I have mentioned earlier that calibration is required before every experiment. The procedure is relatively simple:

1. First measure the period in the absence of any unknown capacitance to have a recording of τc,base. Subtract it from all the following measurements such that we can now focus on ∆τc.

2. The link between ∆τc and Cunknown is linear and depend on the exact values of R1 and R2 which may change in time. As we do not need to know the exact contribution of these resistors, we are only interested in finding the linear dependency between ∆τc and Cunknown which can be written as an equation ∆τc=k*Cunknown with k an unknown constant. The best way to find the value of k is to use a known capacitor value and to measure ∆τc.

However, capacitors usually have high tolerance values and uncertainties of 10-15% are fairly common. As a consequence, the value of k will reflect the same uncertainty. If this is a problem for your applicator, don't worry there is a trick. We may assume that the capacitor values of a vendor batch have a Gaussian distribution centred on the targeted component value. This is a fairly acceptable hypothesis since the reasons we get scattered values components are so numerous that the Central Limit theorem should apply. As a consequence, the more capacitors from the batch we get, the more probable we are getting closer to the value printed on the label. Mathematically speaking, the accuracy increases by the square root of the number of components used for the test. All we have to do is to plug a dozen of capacitors from the same batch in parallel on a rail to cumulate their effect. With a labelled value Clabel, you have ∆τc=n*k*Clabel which is well enough to compute k. To have some accuracy figures, simply divide the batch tolerance given by the vendor by √n. For example, using 16 capacitors with an original tolerance of 20% allows you to have a 5% (20%/√16) accuracy on the estimation of k.

During test, I faced an interesting phenomenon given on Figure 2. It seems that there is a strong modification of the recorded capacitance in the first hour of probe usage which I decided to call capacitance heat-up. It is still not clear why this is happening but it may be due to component reaching a thermal steady-state after some delay. Anyway, as a consequence, I recommend turning the probe up at least one hour before making precise measurements (pF levels) and not trying to measure slight changes (less than 0.5 pF) over extended periods of time as the fluctuation seems to be too high for more precise studies.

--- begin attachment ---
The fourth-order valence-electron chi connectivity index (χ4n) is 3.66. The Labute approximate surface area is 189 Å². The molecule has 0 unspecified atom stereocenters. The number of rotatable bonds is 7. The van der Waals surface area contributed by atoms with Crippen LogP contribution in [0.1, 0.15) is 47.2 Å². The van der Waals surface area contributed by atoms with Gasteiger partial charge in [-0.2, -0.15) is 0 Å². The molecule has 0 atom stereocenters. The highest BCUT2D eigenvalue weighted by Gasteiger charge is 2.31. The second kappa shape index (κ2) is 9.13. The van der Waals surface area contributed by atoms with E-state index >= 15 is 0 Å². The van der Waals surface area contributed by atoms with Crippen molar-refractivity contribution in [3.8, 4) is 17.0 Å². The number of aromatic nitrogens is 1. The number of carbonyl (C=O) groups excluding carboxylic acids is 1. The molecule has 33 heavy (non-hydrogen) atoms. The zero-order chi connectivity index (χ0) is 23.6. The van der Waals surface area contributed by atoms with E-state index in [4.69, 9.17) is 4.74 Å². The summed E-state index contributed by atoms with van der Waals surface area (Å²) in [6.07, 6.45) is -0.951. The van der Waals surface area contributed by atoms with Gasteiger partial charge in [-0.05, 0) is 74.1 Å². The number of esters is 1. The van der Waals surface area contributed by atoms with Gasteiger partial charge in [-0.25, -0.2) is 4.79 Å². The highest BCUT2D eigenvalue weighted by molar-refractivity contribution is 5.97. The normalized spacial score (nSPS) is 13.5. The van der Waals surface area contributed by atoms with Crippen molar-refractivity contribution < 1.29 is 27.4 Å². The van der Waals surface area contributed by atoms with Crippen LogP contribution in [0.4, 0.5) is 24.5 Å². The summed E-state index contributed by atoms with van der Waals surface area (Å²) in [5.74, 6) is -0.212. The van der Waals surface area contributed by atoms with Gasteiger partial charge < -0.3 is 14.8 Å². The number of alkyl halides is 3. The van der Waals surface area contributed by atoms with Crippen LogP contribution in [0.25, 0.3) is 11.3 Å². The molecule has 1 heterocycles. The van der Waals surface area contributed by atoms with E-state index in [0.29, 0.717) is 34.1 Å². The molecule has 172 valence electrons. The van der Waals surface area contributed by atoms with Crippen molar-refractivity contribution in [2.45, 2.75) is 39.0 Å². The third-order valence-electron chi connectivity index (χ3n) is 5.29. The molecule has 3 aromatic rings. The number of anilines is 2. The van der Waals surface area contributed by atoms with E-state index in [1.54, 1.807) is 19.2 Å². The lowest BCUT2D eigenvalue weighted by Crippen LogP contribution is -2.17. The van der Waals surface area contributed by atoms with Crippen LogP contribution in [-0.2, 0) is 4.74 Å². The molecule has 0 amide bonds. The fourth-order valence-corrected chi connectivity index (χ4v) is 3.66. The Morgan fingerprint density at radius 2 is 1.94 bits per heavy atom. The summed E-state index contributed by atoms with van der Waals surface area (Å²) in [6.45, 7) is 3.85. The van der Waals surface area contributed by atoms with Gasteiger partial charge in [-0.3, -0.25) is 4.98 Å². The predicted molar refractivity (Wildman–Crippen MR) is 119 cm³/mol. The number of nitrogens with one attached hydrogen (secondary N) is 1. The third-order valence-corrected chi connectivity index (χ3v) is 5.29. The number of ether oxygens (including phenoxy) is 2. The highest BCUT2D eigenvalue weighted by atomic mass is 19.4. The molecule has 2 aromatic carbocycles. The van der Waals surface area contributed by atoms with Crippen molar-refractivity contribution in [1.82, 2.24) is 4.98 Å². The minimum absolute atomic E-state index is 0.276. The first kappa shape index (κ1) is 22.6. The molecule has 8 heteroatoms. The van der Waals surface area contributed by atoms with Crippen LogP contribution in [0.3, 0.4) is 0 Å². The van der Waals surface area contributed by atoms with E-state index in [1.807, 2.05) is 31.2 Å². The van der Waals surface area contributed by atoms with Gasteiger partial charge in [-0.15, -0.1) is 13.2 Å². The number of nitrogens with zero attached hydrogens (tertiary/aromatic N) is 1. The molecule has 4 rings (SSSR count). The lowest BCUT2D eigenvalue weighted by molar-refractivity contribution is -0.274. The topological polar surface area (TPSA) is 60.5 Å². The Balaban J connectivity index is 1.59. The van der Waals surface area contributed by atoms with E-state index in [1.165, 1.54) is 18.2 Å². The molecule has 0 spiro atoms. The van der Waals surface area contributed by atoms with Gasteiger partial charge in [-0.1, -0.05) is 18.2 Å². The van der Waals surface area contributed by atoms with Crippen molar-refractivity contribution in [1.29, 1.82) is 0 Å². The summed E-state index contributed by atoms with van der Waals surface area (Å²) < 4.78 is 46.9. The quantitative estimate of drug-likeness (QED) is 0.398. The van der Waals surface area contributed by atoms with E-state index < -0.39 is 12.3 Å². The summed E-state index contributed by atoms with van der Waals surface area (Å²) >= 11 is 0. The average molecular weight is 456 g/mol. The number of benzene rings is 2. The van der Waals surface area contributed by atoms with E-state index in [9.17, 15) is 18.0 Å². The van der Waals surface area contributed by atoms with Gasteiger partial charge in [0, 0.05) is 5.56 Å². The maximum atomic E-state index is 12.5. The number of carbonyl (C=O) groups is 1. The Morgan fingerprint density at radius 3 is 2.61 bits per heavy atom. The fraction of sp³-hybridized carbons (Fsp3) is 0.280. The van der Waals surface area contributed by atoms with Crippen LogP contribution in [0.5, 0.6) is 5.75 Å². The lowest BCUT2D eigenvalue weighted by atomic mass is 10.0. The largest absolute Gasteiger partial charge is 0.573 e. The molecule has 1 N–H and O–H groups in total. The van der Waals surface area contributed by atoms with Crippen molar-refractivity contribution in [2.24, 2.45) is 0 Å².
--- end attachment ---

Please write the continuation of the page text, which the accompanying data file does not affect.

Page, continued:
Figure 2 - Heat-up.

Still, the probe works quite well and, given its low price, I will surely be using it for experiments in future posts!

Resources

The source code for the microcontroller is given below:

#include <pic.h> typedef unsigned char byte; typedef unsigned short word; typedef unsigned long dword; /* CAP1 */ #define VERSION_IDENT 0x43415031 struct data_s { dword dwIdent; dword dwTime; dword dwValue; word cksum; }; byte g_bClock = 0; dword g_dwTimeIntegral = 0, g_dwCurrentValue = 0; void io_init(void) { SYNC = 0; BRGH = 1; TX9D = 0; SPEN = 1; /* 19200 baunds */ SPBRG = 64; TX9 = 0; RX9 = 0; TXEN = 0; CREN = 0; TXIE = 0; RCIE = 0; } void io_putc(byte c) { TXEN = 1; TXREG = c; while(!TXIF); } void io_write(byte *p, byte n) { while(n--) io_putc(*(p++)); } word checksum(byte *p, byte len) { word sum = 0; word *pw = (word*)p; while(len > 0) { sum += ~(*pw); pw ++; p += 2; len -= 2; } if(len) sum += ~((word)(*p)); return ~sum; } void send(dword dwTime) { struct data_s data; data.dwIdent = VERSION_IDENT; data.dwTime = g_dwTimeIntegral; data.dwValue = dwTime; data.cksum = 0; data.cksum = checksum((byte*)&data, sizeof(data)); io_write((byte*)&data, sizeof(data)); } void init(void) { /* port config */ TRISA = 0b00000100; TRISC = 0b00110000; /* all pins as I/O */ CMCON0 = 0b00000111; ANSEL = 0b00000000; /* timer 0 */ T0CS = 1; PSA = 0; PS0 = 0; PS1 = 0; PS2 = 0; T0IE = 0; /* timer 1 */ TMR1IE = 1; T1OSCEN = 0; TMR1CS = 0; T1CKPS0 = 0; T1CKPS1 = 0; TMR1ON = 0; TMR1L = 0; TMR1H = 0; /* Int0 */ INTEDG = 1; INTE = 1; } void interrupt ctrl(void) { if(TMR1IF) { if(g_bClock < 0xff) g_bClock ++; TMR1IF = 0; } if(INTF) { INTF = 0; g_dwCurrentValue = 0; byte old_state = TMR1ON; TMR0 = 0; TMR1ON = 0; T0CS = 0; if(old_state) { g_dwCurrentValue = (dword)g_bClock; g_dwCurrentValue <<= 8; g_dwCurrentValue |= (dword)TMR1H; g_dwCurrentValue <<= 8; g_dwCurrentValue |= (dword)TMR1L; } g_bClock = 0; TMR1L = 0; TMR1H = 0; T0CS = 1; TMR1ON = 1; g_dwCurrentValue += TMR0; if(TMR1IF) { g_dwCurrentValue += 0xffff; TMR1IF = 0; } if(!old_state) g_dwCurrentValue = 0; } } void main(void) { init(); io_init(); GIE = 1; PEIE = 1; while(1) { if(g_dwCurrentValue != 0) { send(g_dwCurrentValue); g_dwTimeIntegral += g_dwCurrentValue; g_dwCurrentValue = 0; } } }